a dozen = a lot of / twelve

sb70012

Senior Member
Azerbaijani/Persian
Hello,

I have checked the meaning of the word dozen in the dictionaries.

I have a dozen eggs. ===> self-made

In my self made example it means [a lot of] or [twelve]?

Thank you
 
  • sb70012

    Senior Member
    Azerbaijani/Persian
    You know why I asked this question? Because Longman dictionary says that [a dozen] sometimes can have the meaning of
    [a lot of]. For example:

    I've heard this story a dozen times before. (a lot of)

    That's why I asked this question.
     

    Egmont

    Senior Member
    English - U.S.
    Eggs are usually sold (at least in the U.S.) by the dozen. The standard container of eggs one buys in stores holds twelve eggs. Therefore, when you refer to eggs, people will assume that you mean exactly that many. That would also apply to other items that are usually sold in units of 12.

    Stories are not repeated in standard units of twelve repetitions. Therefore, when you refer to stories, people will assume that it means "many." Perhaps, if you had counted the number of times you have heard that story, it would be only 9 - or perhaps it would be 20. The point is that you have heard it more times than you can count precisely, and you do not want to hear it again.
     

    sb70012

    Senior Member
    Azerbaijani/Persian
    Eggs are usually sold (at least in the U.S.) by the dozen. The standard container of eggs one buys in stores holds twelve eggs. Therefore, when you refer to eggs, people will assume that you mean exactly that many. That would also apply to other items that are usually sold in units of 12.

    Stories are not repeated in standard units of twelve repetitions. Therefore, when you refer to stories, people will assume that it means "many." Perhaps, if you had counted the number of times you have heard that story, it would be only 9 - or perhaps it would be 20. The point is that you have heard it more times than you can count precisely, and you do not want to hear it again.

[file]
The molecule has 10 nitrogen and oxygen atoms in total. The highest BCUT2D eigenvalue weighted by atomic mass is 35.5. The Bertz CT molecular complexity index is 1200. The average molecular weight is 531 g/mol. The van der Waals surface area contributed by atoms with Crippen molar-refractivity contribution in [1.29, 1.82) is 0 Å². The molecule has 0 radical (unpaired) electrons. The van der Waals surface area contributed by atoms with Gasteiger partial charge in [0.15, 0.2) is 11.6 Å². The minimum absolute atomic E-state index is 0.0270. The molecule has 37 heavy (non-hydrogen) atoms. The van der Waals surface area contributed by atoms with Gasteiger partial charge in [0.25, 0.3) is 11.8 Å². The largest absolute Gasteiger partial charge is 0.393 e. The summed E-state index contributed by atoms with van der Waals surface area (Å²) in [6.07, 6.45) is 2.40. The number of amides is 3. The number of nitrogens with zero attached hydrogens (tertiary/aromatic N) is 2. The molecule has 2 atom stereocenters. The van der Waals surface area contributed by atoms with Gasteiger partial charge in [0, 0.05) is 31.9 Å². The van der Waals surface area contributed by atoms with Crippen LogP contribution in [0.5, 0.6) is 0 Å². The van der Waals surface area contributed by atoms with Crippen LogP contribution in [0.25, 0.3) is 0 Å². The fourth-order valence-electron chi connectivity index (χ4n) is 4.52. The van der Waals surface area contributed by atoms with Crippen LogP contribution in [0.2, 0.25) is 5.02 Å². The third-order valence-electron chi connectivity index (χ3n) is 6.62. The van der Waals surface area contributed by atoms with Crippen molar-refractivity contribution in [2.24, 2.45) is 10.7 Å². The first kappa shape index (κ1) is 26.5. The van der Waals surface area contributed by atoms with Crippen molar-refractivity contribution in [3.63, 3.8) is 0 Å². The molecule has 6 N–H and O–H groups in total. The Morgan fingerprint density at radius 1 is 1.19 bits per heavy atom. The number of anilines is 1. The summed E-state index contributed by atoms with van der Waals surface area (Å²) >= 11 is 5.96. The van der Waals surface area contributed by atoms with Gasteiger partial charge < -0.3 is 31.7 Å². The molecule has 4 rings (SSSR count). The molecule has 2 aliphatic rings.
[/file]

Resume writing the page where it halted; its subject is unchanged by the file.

Many thanks. Understood.
     

    1day1topic

    New Member
    US
    VN
    I do agree with Egmont.

    I have to dig a dozen of letters to find the one you need--> mean "many"

    "dozen" in this sentence does not mean "a group or set of twelve."

    Is that makes sense?
     
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    Myridon

    Senior Member
    English - US
    Letters do not come in groups of twelve. Eggs are sold by the dozen. Other food items might be sold by the dozen. Pens/pencils might be sold by the dozen.
    ("Dig" is not something one does to letters. "A dozen letters" not "a dozen of letters.")
     

    Kirill V.

    Senior Member
    Russian
    Hello!

    I have a question about dozen and I thought I better added it to this old thread instead of creating a new one on a subject that seems to have been discussed many times before:)

    I understand "dozen" means exactly 12 when people talk about items that usually go in dozens (like eggs, for example).

    But when people talk about "a dozen" or "dozens" as an approximate number, do they still have in mind 12, or perhaps 10?

    For example:
    A: How many books does she have?
    B: She has two dozens or so.


    Is the number that B has in mind close to 24, or does "two dozens or so" rather mean "about 20"?
     

    Glasguensis

    Signal Modulation
    English - Scotland
    I would expect someone using "dozen" in this way to have 12 in mind rather than 10. A couple of dozen to me is definitely more than 20 - say 20-30. If I wanted to use 10 as a base I would simply say "twenty or so".
     

    VicNicSor

    Banned
    Russian
    From Wikipedia, on "dozen": "In some situations, numbers roughly between 24 and 99 can be referred to by the "dozens of," as in "dozens of people called in sick" or "there are dozens of models to choose from". To some extent, "dozens of" and "tens of" are both interchangeable, though this depends on the objects described and the context. "Tens of" has only recently become widely used in publishing and academia and is becoming more common."
     

    Andygc

    Senior Member
    British English
    We never* say "two dozens or so" in modern English. I agree with Glasguensis that "two dozen or so books" would mean a few more than twenty, not about twenty.

    * I know, never say "never". :rolleyes:
     

    Andygc

    Senior Member
    British English
    From Wikipedia, on "dozen"
    Vic, you left out a very important point.
    "Tens of" has only recently become widely used in publishing and academia and is becoming more common. [citation needed]
    The entry is the writer's opinion, and is not supported by evidence. "Tens of" sounds very odd to me and seems to be more likely a Frenchman talking English than a native English speaker.
     

    Kirill V.

    Senior Member
    Russian
    I would expect someone using "dozen" in this way to have 12 in mind rather than 10. A couple of dozen to me is definitely more than 20 - say 20-30. If I wanted to use 10 as a base I would simply say "twenty or so".
    I see, thank you very much, everybody!
    I was wondering whether domination of the decimal system might have affected the way people perceived "two dozen / few dozen / etc" in English.:) Now I understood dozen is 12 in people's minds.
    And thanks for correcting me with the plural -s, Andy!
     
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